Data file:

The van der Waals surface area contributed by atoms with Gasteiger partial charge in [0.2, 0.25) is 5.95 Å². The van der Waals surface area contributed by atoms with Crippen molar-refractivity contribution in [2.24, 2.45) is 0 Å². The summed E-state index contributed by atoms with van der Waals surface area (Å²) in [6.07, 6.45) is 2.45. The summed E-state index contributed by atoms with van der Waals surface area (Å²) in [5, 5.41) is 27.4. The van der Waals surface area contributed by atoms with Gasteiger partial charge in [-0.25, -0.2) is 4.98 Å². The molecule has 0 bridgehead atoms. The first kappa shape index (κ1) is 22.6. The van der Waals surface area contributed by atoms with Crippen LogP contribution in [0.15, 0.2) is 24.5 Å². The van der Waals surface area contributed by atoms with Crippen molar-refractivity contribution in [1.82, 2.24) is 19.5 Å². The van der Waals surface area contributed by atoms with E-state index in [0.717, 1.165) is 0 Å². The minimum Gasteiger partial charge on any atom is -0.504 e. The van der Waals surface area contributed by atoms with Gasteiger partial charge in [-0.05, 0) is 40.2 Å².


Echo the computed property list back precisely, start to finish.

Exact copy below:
The van der Waals surface area contributed by atoms with Gasteiger partial charge in [0.2, 0.25) is 5.95 Å². The van der Waals surface area contributed by atoms with Crippen molar-refractivity contribution in [2.24, 2.45) is 0 Å². The summed E-state index contributed by atoms with van der Waals surface area (Å²) in [6.07, 6.45) is 2.45. The summed E-state index contributed by atoms with van der Waals surface area (Å²) in [5, 5.41) is 27.4. The van der Waals surface area contributed by atoms with Gasteiger partial charge in [-0.25, -0.2) is 4.98 Å². The molecule has 0 bridgehead atoms. The first kappa shape index (κ1) is 22.6. The van der Waals surface area contributed by atoms with Crippen LogP contribution in [0.15, 0.2) is 24.5 Å². The van der Waals surface area contributed by atoms with Crippen molar-refractivity contribution in [1.82, 2.24) is 19.5 Å². The van der Waals surface area contributed by atoms with E-state index in [0.717, 1.165) is 0 Å². The minimum Gasteiger partial charge on any atom is -0.504 e. The van der Waals surface area contributed by atoms with Gasteiger partial charge in [-0.05, 0) is 40.2 Å².